A photo of Zachary, a tutor from Creighton University

Zachary

Certified Tutor

Call us today to connect with a top tutor
(888) 888-0446

I love teaching and interacting with students. I feel that I am a good tutor because I have prior experience and can provide a relaxed learning atmosphere while still getting my lessons across and helping students learn. I am enthusiastic about the subjects I teach and want to see my students feel the same way. I have flexible scheduling especially during the summer months.

Zachary’s Qualifications

Education & Certification

Undergraduate Degree: Creighton University - Bachelors, Classical Languages: Latin Track

Test Scores

ACT Composite: 32

ACT Reading: 34

ACT Science: 34

SAT Composite: 2120

SAT Verbal: 800

SAT Subject Test in Biology E/M: 740

Hobbies

Reading, especially fantasy and history; Tabletop gaming; Video games; Historical European Martial Arts

Tutoring Subjects

Algebra

AP European History

College English

English

High School English

Languages

Latin

Latin 1

Latin 2

Latin 3

Latin 4

Math

Other

Pre-Algebra

Public Speaking

Social studies

Summer


Q & A

What is your teaching philosophy?

I feel that students learn best when put in an environment that they enjoy and are allowed to ask questions at their own pace. The teacher is there to guide them and help them learn. In regard to standardized testing, the teacher has to impart all the necessary information to the student, while still making the learning enjoyable and engaging.

What might you do in a typical first session with a student?

When first meeting a student, I would try to get to know them a little bit, finding out their interests and strengths. I would then try to find out what they want to get from the subject I am teaching, such as what grade they are hoping for, what they intend to do with the knowledge from the class and so on. If there is time after that, I might begin with some initial lessons.

How can you help a student become an independent learner?

Encouraging questions and a love of learning is the best way for a student to become an independent learner. The more they want to learn, the more they will do to learn.

How would you help a student stay motivated?

I would remind the student of their end goal, or, failing that, I would switch topics and try a new approach.

If a student has difficulty learning a skill or concept, what would you do?

I would try a different tactic to try and help the student learn the concept, such as switching learning styles or conceptual approach. If that didn't work, I might try leaving that particular skill for a bit later on.

How do you help students who are struggling with reading comprehension?

If a student is struggling with reading comprehension, it is sometimes best for them to focus on not remembering every single detail of what they have read, but instead identifying key points of the reading, and using those to aid their comprehension.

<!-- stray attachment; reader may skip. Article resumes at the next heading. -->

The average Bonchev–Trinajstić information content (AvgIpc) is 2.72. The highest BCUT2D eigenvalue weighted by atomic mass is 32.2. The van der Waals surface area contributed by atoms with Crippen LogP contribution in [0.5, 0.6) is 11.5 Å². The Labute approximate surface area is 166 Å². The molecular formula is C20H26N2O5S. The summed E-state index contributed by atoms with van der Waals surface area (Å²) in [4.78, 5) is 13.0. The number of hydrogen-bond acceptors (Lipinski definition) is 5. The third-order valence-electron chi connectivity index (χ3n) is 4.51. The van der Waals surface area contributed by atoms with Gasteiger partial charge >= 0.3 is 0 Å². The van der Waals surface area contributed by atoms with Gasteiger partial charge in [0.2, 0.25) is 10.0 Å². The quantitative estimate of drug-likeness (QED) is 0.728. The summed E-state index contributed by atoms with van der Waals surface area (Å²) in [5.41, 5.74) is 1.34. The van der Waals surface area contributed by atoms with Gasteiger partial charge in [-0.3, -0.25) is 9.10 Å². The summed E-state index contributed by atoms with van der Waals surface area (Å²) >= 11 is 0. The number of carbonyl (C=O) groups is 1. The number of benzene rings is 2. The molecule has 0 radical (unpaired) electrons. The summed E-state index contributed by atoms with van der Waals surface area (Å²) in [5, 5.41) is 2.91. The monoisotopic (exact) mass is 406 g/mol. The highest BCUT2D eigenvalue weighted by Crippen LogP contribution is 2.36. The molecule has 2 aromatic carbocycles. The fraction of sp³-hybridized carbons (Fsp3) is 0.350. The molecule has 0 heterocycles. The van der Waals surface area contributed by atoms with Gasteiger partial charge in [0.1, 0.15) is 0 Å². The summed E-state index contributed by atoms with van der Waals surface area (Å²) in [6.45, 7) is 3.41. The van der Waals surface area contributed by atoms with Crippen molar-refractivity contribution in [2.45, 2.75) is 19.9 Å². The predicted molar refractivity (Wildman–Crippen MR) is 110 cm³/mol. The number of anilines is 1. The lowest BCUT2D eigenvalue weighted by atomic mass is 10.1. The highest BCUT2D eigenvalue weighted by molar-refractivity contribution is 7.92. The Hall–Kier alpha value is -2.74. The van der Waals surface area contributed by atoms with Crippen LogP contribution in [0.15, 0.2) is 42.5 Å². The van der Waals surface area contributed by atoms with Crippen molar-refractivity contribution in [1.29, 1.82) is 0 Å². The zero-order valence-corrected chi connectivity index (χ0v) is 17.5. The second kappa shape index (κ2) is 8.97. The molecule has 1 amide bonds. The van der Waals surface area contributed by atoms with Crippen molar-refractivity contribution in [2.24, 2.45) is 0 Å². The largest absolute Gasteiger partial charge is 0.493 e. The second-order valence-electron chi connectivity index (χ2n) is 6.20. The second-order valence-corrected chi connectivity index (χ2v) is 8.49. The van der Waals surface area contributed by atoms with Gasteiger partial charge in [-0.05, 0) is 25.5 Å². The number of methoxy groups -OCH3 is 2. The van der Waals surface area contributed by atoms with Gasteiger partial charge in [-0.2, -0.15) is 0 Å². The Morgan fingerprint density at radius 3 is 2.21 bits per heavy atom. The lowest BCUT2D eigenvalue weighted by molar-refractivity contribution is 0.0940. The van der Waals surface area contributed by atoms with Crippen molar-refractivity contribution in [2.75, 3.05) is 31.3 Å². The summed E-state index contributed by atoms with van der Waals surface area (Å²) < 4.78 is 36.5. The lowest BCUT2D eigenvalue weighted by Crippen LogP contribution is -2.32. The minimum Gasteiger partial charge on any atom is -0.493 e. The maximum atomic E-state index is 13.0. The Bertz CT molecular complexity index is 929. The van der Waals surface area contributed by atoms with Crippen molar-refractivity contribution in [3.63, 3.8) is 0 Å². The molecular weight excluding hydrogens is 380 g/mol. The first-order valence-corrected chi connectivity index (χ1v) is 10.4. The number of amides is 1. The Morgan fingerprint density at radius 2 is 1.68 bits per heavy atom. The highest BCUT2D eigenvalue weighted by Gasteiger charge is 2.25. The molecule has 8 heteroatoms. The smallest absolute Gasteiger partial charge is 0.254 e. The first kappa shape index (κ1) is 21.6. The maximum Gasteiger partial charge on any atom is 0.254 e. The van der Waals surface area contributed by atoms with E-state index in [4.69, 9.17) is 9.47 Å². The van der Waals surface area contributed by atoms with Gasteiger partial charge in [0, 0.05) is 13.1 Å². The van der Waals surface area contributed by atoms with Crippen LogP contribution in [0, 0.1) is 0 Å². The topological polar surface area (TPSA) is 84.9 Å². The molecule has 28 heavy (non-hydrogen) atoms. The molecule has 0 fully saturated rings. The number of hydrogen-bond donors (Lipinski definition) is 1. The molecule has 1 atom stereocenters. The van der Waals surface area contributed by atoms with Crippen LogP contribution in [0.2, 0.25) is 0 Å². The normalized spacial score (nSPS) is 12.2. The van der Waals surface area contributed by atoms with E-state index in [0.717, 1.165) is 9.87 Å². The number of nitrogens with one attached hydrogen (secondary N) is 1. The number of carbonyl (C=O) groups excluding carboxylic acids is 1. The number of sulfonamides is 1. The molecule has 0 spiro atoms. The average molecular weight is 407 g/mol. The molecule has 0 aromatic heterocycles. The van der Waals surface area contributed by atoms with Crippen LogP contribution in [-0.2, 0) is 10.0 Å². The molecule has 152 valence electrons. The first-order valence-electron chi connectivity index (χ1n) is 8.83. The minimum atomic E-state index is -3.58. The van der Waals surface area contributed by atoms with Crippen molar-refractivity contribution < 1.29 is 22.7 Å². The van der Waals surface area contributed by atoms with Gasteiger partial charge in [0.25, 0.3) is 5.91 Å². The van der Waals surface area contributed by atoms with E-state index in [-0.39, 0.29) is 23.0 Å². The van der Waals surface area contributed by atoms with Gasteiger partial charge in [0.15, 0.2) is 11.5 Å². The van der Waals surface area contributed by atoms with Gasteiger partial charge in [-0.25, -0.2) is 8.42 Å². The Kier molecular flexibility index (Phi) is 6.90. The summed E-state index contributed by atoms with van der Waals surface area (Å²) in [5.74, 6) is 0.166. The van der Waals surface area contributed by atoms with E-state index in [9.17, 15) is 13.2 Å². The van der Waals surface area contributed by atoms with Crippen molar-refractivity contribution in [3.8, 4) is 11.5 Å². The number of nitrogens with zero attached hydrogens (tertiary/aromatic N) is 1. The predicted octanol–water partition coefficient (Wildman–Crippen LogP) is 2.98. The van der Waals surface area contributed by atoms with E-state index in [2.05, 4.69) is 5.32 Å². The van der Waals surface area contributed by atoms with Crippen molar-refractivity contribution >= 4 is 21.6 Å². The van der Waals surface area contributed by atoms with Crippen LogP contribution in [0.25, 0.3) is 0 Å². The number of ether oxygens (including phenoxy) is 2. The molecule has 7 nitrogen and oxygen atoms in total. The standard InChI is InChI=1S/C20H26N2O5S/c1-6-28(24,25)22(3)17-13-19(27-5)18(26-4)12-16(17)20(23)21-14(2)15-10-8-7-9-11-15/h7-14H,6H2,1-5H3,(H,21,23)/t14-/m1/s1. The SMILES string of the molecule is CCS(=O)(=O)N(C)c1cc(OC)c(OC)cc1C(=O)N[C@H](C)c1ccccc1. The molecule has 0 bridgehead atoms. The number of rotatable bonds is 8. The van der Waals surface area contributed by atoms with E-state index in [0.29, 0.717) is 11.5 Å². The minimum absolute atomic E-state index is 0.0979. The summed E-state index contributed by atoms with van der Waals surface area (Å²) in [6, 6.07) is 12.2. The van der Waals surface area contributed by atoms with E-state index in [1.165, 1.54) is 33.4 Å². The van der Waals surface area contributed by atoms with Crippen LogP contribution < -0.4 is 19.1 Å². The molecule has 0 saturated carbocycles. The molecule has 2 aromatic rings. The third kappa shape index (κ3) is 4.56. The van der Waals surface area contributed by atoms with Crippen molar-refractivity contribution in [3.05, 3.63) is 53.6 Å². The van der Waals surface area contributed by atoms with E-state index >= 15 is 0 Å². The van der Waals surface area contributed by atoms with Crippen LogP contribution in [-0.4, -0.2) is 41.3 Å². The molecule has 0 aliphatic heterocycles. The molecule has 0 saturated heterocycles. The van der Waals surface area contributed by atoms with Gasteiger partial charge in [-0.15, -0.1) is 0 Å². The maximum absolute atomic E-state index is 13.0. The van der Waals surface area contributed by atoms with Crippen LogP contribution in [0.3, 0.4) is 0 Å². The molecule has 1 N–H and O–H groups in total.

What strategies have you found to be most successful when you start to work with a student?

I find that engaging my student and allowing them to ask questions in the course of their learning to be the most successful in teaching.

How would you help a student get excited/engaged with a subject that they are struggling in?

I prefer to bring my enthusiasm for the subject I am teaching to my lessons, and try to show my student why the subject is exciting and worth getting engaged in.

What techniques would you use to be sure that a student understands the material?

I make sure to ask my students questions about what they've learned, and sometimes ask them to explain it to me. Explaining something to someone else is often one of the easiest ways to more fully understand it.

How do you build a student's confidence in a subject?

To a certain extent, repetition is key in building confidence. The more someone has encountered a problem or concept, the more comfortable they are with it. Besides that, the act of learning itself and knowing that you have understood what you're being taught is a great way to build confidence.

How do you evaluate a student's needs?

Often, the best way to learn what a student needs is to ask them themselves, students often know best what they are struggling with, and asking them helps with that. In addition, light probing questions during lessons can help expose a student’s blind spots and further identify any weak points they may have.

How do you adapt your tutoring to the student's needs?

I try to adapt my teaching style and how much I help my student by their proficiency. If my student is struggling with a subject, for example, I may move from simply guiding their learning to more direct assistance.

What types of materials do you typically use during a tutoring session?

I tend to primarily use speech and discussions during lessons, but I will also use visual aids if the situation supports it. Depending on my student's learning style, I could also potentially use more kinesthetic aids.